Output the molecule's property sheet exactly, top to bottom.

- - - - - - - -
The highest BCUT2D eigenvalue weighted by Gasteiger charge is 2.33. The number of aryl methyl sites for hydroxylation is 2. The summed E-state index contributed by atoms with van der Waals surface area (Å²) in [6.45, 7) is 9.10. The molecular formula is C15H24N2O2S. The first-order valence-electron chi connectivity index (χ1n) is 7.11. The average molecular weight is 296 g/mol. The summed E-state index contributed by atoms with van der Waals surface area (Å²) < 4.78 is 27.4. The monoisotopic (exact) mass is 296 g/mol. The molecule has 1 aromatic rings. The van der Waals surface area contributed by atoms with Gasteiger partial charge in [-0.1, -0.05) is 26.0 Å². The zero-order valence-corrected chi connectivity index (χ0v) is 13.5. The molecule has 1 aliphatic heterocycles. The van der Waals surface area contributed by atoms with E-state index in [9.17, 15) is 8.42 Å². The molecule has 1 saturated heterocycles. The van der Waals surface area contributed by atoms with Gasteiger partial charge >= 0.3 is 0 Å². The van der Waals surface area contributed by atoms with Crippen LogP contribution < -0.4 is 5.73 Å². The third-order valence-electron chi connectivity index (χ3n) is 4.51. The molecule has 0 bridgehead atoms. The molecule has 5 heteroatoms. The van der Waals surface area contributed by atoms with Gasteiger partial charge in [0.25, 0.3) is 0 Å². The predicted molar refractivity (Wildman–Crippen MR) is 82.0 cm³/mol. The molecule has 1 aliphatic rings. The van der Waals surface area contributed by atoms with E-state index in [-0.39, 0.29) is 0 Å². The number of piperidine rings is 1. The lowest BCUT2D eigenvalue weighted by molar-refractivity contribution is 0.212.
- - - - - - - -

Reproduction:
The highest BCUT2D eigenvalue weighted by Gasteiger charge is 2.33. The number of aryl methyl sites for hydroxylation is 2. The summed E-state index contributed by atoms with van der Waals surface area (Å²) in [6.45, 7) is 9.10. The molecular formula is C15H24N2O2S. The first-order valence-electron chi connectivity index (χ1n) is 7.11. The average molecular weight is 296 g/mol. The summed E-state index contributed by atoms with van der Waals surface area (Å²) < 4.78 is 27.4. The monoisotopic (exact) mass is 296 g/mol. The molecule has 1 aromatic rings. The van der Waals surface area contributed by atoms with Gasteiger partial charge in [-0.1, -0.05) is 26.0 Å². The zero-order valence-corrected chi connectivity index (χ0v) is 13.5. The molecule has 1 aliphatic heterocycles. The van der Waals surface area contributed by atoms with E-state index in [9.17, 15) is 8.42 Å². The molecule has 1 saturated heterocycles. The van der Waals surface area contributed by atoms with Gasteiger partial charge >= 0.3 is 0 Å². The van der Waals surface area contributed by atoms with Crippen LogP contribution < -0.4 is 5.73 Å². The third-order valence-electron chi connectivity index (χ3n) is 4.51. The molecule has 0 bridgehead atoms. The molecule has 5 heteroatoms. The van der Waals surface area contributed by atoms with Gasteiger partial charge in [0.25, 0.3) is 0 Å². The predicted molar refractivity (Wildman–Crippen MR) is 82.0 cm³/mol. The molecule has 1 aliphatic rings. The van der Waals surface area contributed by atoms with E-state index in [-0.39, 0.29) is 0 Å². The number of piperidine rings is 1. The lowest BCUT2D eigenvalue weighted by molar-refractivity contribution is 0.212.